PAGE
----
We visited a National Park one weekend for an amazing hike.  Sierra de Guadarrama Parque Nacional.  We went 5 miles round trip at an elevation of 6,600 ft.

We’ve been to forest on both sides of the river – although we’re always sharing the space with a cow or two.

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Craving Bacon and mourning cheap wine

With little over 30 days until we head home from our exchange year in Spain I have some things I will miss here in Spain and some things I am looking forward to upon our arrival.

Which should I start with?  Spain or Home?

Let’s start with what I am looking forward to upon returning.

Friends!  Specifically sitting poolside or around a campfire or around a table playing euchre but always with a cold Margarita in hand.  A homemade cilantro Margarita would be the bee’s knees.


Grilling!  Oh how I have missed my grill.  I have been dreaming of grilling pizza on my pizza stone.  Kabobs! Grilled Kale.  Grilled baby bok choy.  Grilled Salmon.  It doesn’t even have to MY grill.  A charcoal grill at the park will suite me just as well.

– Bacon! Just a little slice with avocado and tomato on a crescent roll.  A BLT. An egg sandwich with bacon.  Do I even need to say more?

the Library! With all those books…in ENGLISH!  I’ve tried reading on my computer and on the kids tablet but it’s not the same.  I want to feel the pages in my fingers, I want to relax in bed without the glow of a screen.

Clothes shopping! I’ll admit to having too many clothes; especially ones that don’t compliment me or make me feel like a million bucks but after wearing the same two weeks worth of clothes for the last 10 months I’m ready to shop for clothes that look good and feel good.

My own bed! Soft sheets (I’m buying one new set) and my firm queen-sized mattress.  Oh, how have I miss you!  The rough, hand-me down sheets on a squishy, sagging double bed just hasn’t cut it.

a Drug store!  The pharmacists here are helpful and friendly but EVERYTHING is behind the counter.  I have to ask for everything from fiber pills to ibuprofen to decongestants to UTI medications to pregnancy tests.  I’m over having the two pharmacists in this small town know exactly what is wrong with my family or myself.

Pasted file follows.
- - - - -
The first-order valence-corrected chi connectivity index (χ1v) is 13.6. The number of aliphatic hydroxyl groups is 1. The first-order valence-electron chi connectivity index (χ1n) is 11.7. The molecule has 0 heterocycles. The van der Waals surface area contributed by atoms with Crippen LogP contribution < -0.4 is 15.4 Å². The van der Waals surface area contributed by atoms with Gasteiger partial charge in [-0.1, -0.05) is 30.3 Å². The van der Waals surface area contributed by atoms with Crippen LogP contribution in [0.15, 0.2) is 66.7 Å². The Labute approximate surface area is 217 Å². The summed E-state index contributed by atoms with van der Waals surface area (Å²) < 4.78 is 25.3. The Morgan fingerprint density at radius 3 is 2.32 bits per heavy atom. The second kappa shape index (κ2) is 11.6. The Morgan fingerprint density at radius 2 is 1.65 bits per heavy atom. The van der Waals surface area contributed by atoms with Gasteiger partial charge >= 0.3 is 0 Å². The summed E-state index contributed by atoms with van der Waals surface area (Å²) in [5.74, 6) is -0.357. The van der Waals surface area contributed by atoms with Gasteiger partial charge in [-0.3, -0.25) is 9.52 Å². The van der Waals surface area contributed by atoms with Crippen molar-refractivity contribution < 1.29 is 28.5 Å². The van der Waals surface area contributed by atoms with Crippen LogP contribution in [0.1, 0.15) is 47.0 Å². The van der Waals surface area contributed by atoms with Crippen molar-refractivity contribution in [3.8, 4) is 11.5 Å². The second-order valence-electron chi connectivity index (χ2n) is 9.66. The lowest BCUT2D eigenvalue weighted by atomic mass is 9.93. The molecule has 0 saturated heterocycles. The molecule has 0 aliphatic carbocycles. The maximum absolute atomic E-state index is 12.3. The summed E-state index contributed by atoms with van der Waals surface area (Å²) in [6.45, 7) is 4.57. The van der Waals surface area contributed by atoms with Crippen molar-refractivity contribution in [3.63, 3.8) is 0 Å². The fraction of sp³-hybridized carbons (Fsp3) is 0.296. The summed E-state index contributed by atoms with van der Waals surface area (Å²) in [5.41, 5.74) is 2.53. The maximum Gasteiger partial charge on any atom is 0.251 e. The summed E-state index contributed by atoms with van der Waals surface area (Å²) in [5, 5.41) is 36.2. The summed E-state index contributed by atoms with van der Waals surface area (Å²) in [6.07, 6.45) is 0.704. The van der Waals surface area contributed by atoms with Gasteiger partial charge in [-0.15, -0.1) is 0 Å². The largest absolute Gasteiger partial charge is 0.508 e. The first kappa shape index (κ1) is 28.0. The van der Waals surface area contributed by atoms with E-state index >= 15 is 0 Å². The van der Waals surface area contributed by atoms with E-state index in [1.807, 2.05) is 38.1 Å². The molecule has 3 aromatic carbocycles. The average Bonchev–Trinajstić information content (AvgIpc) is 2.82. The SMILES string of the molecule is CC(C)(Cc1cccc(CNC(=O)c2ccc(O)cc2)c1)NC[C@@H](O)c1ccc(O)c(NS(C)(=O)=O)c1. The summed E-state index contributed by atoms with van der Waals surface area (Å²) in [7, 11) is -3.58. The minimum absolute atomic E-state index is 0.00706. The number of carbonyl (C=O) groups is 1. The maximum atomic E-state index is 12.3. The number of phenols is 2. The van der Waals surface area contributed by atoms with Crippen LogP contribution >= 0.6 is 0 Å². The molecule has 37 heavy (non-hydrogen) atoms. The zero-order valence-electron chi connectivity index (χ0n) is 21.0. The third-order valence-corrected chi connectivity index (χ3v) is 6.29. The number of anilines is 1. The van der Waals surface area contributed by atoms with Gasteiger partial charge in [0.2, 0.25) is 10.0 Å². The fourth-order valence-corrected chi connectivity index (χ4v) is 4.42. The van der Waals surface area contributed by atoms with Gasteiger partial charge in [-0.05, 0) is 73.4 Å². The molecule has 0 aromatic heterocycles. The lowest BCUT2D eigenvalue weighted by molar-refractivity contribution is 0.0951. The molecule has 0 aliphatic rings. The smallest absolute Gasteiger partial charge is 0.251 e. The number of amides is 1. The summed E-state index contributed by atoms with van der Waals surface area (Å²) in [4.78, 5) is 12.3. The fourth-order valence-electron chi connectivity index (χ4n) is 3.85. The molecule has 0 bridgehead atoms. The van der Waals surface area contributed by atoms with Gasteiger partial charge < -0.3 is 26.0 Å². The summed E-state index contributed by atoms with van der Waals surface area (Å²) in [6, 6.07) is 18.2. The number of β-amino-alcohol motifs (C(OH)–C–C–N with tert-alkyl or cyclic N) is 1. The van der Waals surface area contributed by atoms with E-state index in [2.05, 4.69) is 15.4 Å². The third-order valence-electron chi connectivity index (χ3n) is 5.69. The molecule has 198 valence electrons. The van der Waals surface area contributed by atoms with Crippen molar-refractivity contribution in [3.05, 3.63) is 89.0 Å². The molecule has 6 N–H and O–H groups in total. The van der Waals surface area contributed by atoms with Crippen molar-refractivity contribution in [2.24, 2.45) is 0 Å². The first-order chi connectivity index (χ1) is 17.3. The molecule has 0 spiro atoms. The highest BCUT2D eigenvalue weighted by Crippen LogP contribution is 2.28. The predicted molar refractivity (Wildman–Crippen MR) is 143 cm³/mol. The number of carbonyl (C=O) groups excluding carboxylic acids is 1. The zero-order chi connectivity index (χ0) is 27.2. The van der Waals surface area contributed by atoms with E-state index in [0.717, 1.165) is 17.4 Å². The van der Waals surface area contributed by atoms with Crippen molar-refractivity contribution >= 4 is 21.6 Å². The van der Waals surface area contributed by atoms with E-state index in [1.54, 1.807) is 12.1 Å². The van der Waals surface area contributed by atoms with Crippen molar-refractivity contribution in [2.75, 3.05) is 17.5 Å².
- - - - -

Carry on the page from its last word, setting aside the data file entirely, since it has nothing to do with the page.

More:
– Possibilities!  Time away from our usual routines and life have me excited about the possibilities of what is to come when we return.  The experience of turning our world upside down has me willing to take risks and allow opportunities to unfold themselves.  Please let me keep this feeling when we return!



So what will I miss from our life in Spain?

Outdoor Seating!  I absolutely LOVE the plaza’s in Spain.  It’s not only outdoor seating at restaurants but the common gathering space for people to come to together and enjoy the outdoors (and most likely friends, but since i have none here I’ll just assume this is a perk).



Jamon! The trade-off to bacon is Jamon.  Thin, freshly sliced is the bee’s knee’s.  Jamon is a dried and cured Spanish ham.  (Here it is hanging on the walls of this shop)



Walking!   I have really enjoyed being able to walk to the grocery store, school and all around town.  I will miss the ability to literally run downstairs and buy that missing grocery item.  The time spent together walking with my kids to and from school has been nice (most days; not all).


Cheap food & alcohol!  Oh, how I am dreading the sticker shock of my first grocery trip in the U.S.  I’ve blogged about food prices before but last week we made homemade, fresh-squeezed lemonade and a bag of lemons cost 1.19 euros.  I’ve found great wines for 1.76 euros and a fifth of vodka is around 9 euro’s.

Cheap medications!  I haven’t kept track of every medication like I have with the food and alcohol but I can buy a 30 day supply of name-brand Concerta over-the-counter for 33 euros.  The ibuprofen comes in 600mg and is around 3 euors.  Cough syrup around 4 euros.

No artificial food dyes!  I try to avoid them in the states.  I know I am using my dollars as votes when I buy non-dye food but I really do like knowing I don’t have to worry that my yogurt has food dye.  Yes, the m&m’s taste different but it’s not like I stopped eating them.